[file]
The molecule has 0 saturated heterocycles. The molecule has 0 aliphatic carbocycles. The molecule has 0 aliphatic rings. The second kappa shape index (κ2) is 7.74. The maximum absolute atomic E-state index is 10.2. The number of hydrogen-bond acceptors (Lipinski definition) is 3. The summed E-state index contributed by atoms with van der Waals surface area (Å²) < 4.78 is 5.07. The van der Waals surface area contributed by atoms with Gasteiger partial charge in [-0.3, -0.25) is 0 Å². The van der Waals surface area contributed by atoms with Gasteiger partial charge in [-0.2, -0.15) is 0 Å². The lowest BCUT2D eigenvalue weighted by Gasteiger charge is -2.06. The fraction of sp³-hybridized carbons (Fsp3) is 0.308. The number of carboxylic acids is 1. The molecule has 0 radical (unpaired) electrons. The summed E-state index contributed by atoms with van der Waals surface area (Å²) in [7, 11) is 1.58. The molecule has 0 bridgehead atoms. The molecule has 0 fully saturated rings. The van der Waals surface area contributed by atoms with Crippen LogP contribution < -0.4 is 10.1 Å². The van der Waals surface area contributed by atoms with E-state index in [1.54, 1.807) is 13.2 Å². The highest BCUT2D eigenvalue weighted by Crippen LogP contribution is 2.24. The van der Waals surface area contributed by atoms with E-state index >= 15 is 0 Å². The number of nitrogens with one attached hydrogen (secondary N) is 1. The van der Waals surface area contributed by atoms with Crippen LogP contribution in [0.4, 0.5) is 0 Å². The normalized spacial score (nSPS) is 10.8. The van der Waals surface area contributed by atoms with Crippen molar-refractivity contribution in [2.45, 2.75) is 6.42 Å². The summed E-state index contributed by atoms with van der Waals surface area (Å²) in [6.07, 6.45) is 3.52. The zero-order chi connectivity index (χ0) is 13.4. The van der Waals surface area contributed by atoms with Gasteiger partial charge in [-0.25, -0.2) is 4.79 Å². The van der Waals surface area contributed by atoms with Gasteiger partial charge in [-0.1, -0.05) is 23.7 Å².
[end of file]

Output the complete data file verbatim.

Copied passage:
The molecule has 0 saturated heterocycles. The molecule has 0 aliphatic carbocycles. The molecule has 0 aliphatic rings. The second kappa shape index (κ2) is 7.74. The maximum absolute atomic E-state index is 10.2. The number of hydrogen-bond acceptors (Lipinski definition) is 3. The summed E-state index contributed by atoms with van der Waals surface area (Å²) < 4.78 is 5.07. The van der Waals surface area contributed by atoms with Gasteiger partial charge in [-0.3, -0.25) is 0 Å². The van der Waals surface area contributed by atoms with Gasteiger partial charge in [-0.2, -0.15) is 0 Å². The lowest BCUT2D eigenvalue weighted by Gasteiger charge is -2.06. The fraction of sp³-hybridized carbons (Fsp3) is 0.308. The number of carboxylic acids is 1. The molecule has 0 radical (unpaired) electrons. The summed E-state index contributed by atoms with van der Waals surface area (Å²) in [7, 11) is 1.58. The molecule has 0 bridgehead atoms. The molecule has 0 fully saturated rings. The van der Waals surface area contributed by atoms with Crippen LogP contribution < -0.4 is 10.1 Å². The van der Waals surface area contributed by atoms with E-state index in [1.54, 1.807) is 13.2 Å². The highest BCUT2D eigenvalue weighted by Crippen LogP contribution is 2.24. The van der Waals surface area contributed by atoms with E-state index >= 15 is 0 Å². The number of nitrogens with one attached hydrogen (secondary N) is 1. The van der Waals surface area contributed by atoms with Crippen LogP contribution in [0.4, 0.5) is 0 Å². The normalized spacial score (nSPS) is 10.8. The van der Waals surface area contributed by atoms with Crippen molar-refractivity contribution in [2.45, 2.75) is 6.42 Å². The summed E-state index contributed by atoms with van der Waals surface area (Å²) in [6.07, 6.45) is 3.52. The zero-order chi connectivity index (χ0) is 13.4. The van der Waals surface area contributed by atoms with Gasteiger partial charge in [-0.25, -0.2) is 4.79 Å². The van der Waals surface area contributed by atoms with Gasteiger partial charge in [-0.1, -0.05) is 23.7 Å².